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Today's Features

  • Pajarito Environmental Education Center and the Los Alamos County Recreation Department have teamed up to offer a special birding trip to the Rio Grande Nature Center in Albuquerque.
    The trip will leave Los Alamos from PEEC at 6:30 a.m. Oct. 8, and will return after lunch. The cost is $20 or $18 for PEEC members. This fee covers the van transportation and the Nature Center entrance fee.
    The Rio Grande Nature Center hosts almost 300 species of birds. About 40 of these are residents and the rest are seasonal migrants. The two most popular year-round residents are the roadrunner, New Mexico’s state bird, and the wood duck. Recently four snowy egrets have been seen.  

  • In recognition of World Habitat Day 2011, Habitat for Humanity of Española Valley and Los Alamos, Inc. will display pictures of typical poverty and Habitat Houses from around the world throughout World Habitat Day, Oct. 3, at the Habitat office and store, 726 N. Riverside Dr., Española.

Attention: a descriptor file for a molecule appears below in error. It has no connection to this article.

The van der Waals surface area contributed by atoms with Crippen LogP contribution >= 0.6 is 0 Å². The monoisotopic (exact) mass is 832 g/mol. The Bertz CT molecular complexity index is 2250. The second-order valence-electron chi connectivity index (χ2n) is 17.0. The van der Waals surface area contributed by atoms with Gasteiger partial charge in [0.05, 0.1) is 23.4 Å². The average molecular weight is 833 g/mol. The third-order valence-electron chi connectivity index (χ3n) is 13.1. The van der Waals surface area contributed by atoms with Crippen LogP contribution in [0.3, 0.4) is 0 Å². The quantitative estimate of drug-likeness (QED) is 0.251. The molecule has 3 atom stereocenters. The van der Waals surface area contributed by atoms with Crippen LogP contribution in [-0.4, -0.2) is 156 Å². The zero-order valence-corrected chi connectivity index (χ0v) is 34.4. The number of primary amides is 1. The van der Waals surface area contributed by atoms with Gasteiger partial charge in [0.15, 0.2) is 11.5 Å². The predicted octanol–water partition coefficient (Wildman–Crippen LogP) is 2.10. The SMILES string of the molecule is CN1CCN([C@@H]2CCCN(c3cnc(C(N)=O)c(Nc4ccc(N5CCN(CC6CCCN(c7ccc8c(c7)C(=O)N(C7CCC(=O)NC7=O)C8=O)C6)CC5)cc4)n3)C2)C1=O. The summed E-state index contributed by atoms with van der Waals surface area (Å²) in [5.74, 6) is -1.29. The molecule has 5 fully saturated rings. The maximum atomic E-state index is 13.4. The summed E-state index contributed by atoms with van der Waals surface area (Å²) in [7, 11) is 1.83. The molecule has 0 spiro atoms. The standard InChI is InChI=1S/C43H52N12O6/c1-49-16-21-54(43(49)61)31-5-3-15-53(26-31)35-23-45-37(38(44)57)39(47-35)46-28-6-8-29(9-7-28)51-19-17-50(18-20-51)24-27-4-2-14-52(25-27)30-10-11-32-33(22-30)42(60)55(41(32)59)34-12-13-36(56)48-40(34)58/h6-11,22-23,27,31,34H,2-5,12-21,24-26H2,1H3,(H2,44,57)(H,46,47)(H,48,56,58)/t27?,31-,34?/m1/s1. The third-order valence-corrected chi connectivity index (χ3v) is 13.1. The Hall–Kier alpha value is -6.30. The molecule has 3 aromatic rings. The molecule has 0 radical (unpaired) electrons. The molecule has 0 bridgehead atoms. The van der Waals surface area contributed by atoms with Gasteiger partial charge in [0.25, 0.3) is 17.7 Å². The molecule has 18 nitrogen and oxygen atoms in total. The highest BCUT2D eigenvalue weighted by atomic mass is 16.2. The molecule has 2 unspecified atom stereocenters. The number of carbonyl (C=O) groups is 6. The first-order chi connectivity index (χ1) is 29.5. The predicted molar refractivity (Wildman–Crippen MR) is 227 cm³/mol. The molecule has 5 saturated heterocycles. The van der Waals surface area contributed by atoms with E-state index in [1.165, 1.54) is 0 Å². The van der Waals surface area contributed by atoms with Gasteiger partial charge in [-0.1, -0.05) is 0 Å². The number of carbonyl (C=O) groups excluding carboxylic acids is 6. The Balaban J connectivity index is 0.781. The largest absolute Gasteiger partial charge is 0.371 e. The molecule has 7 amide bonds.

They will complete the day with “Desserts from Around the World” from 5:30-7 p.m. at the same location. A presentation by Boni and Roger Cardon of their Habitat Trip to Paraguay this past February, will be at 6:30 p.m. A special tithe from the sales in the Habitat ReStore and Thrift Shop will be sent to one of the featured countries. This is a free event and the public is welcome.

  • As we prepare to cruise into October this weekend, we begin to look at the asset category of support.
    This category comprises six assets that revolve around the area of family, neighborhood and school relationships.
    Important relationships begin in the home, but are often fulfilled by role models in neighborhoods and schools.
    We really are lucky that in some cases, rather sad family dynamics still produce some really decent children. The reverse is also true, but a strong, healthy, supportive family more often than not, results in well-balanced children.